From Little Caesars pizza portal to campaigns for sick and exploited children, No Fixed Address goes from startup to star
In only three years, Toronto’s No Fixed Address has gone from startup to a shop with 41 clients, 140 employees and $11.5 million in revenue. This year it lured Jordan Doucette from Leo Burnett Co., where she was chief creative officer, as partner. NFA also raised eyebrows by announcing it is expanding into the U.S. with Mischief @ No Fixed Address, which will be run by another boldfaced name, former BBDO Chief Creative Officer Greg Hahn.
But even before taking on this new creative firepower, No Fixed Address was making waves with campaigns for Little Caesars, which it brought on last year, and a series of attention-getting experiential campaigns.
To promote Little Caesars’ online ordering system, the Pizza Portal, NFA seeded commercials with special hidden codes that fans found, entered on a microsite and won prizes. The result was a 20 percent increase in web traffic and a 7 percent rise in online sales. The shop also called attention to a harrowing statistic—that 10,824 new images of child pornography are uploaded every 12 hours—by creating an installation using the same number of lollipops. It called attention to the plight of the children, who predators call “lollies,” and drew 4.5 million social impressions, 125 million earned media impressions and a 580 percent in web traffic to the Center for Child Protection for donations.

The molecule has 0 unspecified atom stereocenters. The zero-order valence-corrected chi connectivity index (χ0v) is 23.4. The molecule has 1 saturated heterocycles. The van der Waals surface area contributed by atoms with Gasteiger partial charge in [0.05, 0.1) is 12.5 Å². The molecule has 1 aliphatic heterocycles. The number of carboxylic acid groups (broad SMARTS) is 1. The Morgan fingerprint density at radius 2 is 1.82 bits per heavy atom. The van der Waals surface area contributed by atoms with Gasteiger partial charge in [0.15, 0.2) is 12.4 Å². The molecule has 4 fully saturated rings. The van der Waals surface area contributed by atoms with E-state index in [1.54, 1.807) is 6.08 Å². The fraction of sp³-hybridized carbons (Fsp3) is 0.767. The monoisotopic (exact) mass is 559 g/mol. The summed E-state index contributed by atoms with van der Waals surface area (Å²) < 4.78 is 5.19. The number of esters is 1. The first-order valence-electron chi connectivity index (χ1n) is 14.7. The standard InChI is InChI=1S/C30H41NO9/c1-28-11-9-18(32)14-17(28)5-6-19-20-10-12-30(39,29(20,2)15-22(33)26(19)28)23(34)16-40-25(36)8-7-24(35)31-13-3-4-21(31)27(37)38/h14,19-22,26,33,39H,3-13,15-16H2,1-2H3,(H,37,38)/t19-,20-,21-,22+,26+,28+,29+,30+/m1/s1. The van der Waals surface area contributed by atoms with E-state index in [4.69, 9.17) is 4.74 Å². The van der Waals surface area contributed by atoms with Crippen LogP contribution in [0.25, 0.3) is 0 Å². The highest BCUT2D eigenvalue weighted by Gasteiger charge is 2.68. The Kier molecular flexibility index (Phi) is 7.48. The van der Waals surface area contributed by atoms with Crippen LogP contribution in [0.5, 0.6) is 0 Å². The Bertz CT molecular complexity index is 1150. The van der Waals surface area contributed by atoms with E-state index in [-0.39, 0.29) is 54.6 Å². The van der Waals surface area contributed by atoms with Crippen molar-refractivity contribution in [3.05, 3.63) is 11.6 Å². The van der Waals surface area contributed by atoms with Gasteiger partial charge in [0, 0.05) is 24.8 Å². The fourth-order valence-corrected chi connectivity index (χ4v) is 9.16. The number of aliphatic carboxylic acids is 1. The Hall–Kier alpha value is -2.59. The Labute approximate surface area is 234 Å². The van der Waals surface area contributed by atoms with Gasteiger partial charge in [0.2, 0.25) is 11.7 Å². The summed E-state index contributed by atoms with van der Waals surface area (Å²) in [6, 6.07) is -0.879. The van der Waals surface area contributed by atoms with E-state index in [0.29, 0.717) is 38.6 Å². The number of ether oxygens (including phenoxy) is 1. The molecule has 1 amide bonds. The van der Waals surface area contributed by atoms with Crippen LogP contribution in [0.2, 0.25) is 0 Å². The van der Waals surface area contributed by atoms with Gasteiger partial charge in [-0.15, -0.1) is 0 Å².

To raise money for the Hospital for Sick Children, NFA created an immersive, three-hour Airbnb experience that replicated the unsettling experience of what it is like for a child to be in the facility, with live reenactments using doctors and nurses complete with a code blue. It was set up as an Airbnb for the price of $16,744, which is the cost of operating a room in the pediatric intensive care unit for the night. Local celebrities were invited to check in and the ensuing media pickups drove a 27 percent increase in donations.
— Judann Pollack